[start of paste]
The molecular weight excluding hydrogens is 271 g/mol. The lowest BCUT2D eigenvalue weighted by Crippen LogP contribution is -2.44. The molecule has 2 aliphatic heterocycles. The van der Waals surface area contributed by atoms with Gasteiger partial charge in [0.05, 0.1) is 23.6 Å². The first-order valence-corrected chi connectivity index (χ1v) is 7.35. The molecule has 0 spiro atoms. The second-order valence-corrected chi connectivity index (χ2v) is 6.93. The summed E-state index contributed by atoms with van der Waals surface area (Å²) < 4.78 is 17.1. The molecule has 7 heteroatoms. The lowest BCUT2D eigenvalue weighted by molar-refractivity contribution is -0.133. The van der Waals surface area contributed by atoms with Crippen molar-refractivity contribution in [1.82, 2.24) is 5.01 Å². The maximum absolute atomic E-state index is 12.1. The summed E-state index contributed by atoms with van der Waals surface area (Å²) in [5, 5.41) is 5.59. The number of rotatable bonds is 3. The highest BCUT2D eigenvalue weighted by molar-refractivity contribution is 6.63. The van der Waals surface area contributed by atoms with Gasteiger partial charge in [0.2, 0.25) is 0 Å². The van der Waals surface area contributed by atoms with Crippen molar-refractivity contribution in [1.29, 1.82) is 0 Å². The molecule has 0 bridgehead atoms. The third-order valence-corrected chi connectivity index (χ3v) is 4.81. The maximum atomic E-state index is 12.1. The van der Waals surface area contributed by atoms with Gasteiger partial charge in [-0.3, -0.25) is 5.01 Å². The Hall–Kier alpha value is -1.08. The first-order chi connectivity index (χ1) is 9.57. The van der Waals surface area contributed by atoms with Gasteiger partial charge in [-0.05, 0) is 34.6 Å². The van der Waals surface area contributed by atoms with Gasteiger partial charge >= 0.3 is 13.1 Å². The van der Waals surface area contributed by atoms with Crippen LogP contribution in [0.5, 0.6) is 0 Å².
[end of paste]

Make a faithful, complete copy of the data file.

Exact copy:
The molecular weight excluding hydrogens is 271 g/mol. The lowest BCUT2D eigenvalue weighted by Crippen LogP contribution is -2.44. The molecule has 2 aliphatic heterocycles. The van der Waals surface area contributed by atoms with Gasteiger partial charge in [0.05, 0.1) is 23.6 Å². The first-order valence-corrected chi connectivity index (χ1v) is 7.35. The molecule has 0 spiro atoms. The second-order valence-corrected chi connectivity index (χ2v) is 6.93. The summed E-state index contributed by atoms with van der Waals surface area (Å²) < 4.78 is 17.1. The molecule has 7 heteroatoms. The lowest BCUT2D eigenvalue weighted by molar-refractivity contribution is -0.133. The van der Waals surface area contributed by atoms with Crippen molar-refractivity contribution in [1.82, 2.24) is 5.01 Å². The maximum absolute atomic E-state index is 12.1. The summed E-state index contributed by atoms with van der Waals surface area (Å²) in [5, 5.41) is 5.59. The number of rotatable bonds is 3. The highest BCUT2D eigenvalue weighted by molar-refractivity contribution is 6.63. The van der Waals surface area contributed by atoms with Gasteiger partial charge in [0.2, 0.25) is 0 Å². The van der Waals surface area contributed by atoms with Crippen molar-refractivity contribution in [1.29, 1.82) is 0 Å². The molecule has 0 bridgehead atoms. The third-order valence-corrected chi connectivity index (χ3v) is 4.81. The maximum atomic E-state index is 12.1. The van der Waals surface area contributed by atoms with Gasteiger partial charge in [-0.3, -0.25) is 5.01 Å². The Hall–Kier alpha value is -1.08. The first-order chi connectivity index (χ1) is 9.57. The van der Waals surface area contributed by atoms with Gasteiger partial charge in [-0.05, 0) is 34.6 Å². The van der Waals surface area contributed by atoms with Gasteiger partial charge >= 0.3 is 13.1 Å². The van der Waals surface area contributed by atoms with Crippen LogP contribution in [0.5, 0.6) is 0 Å².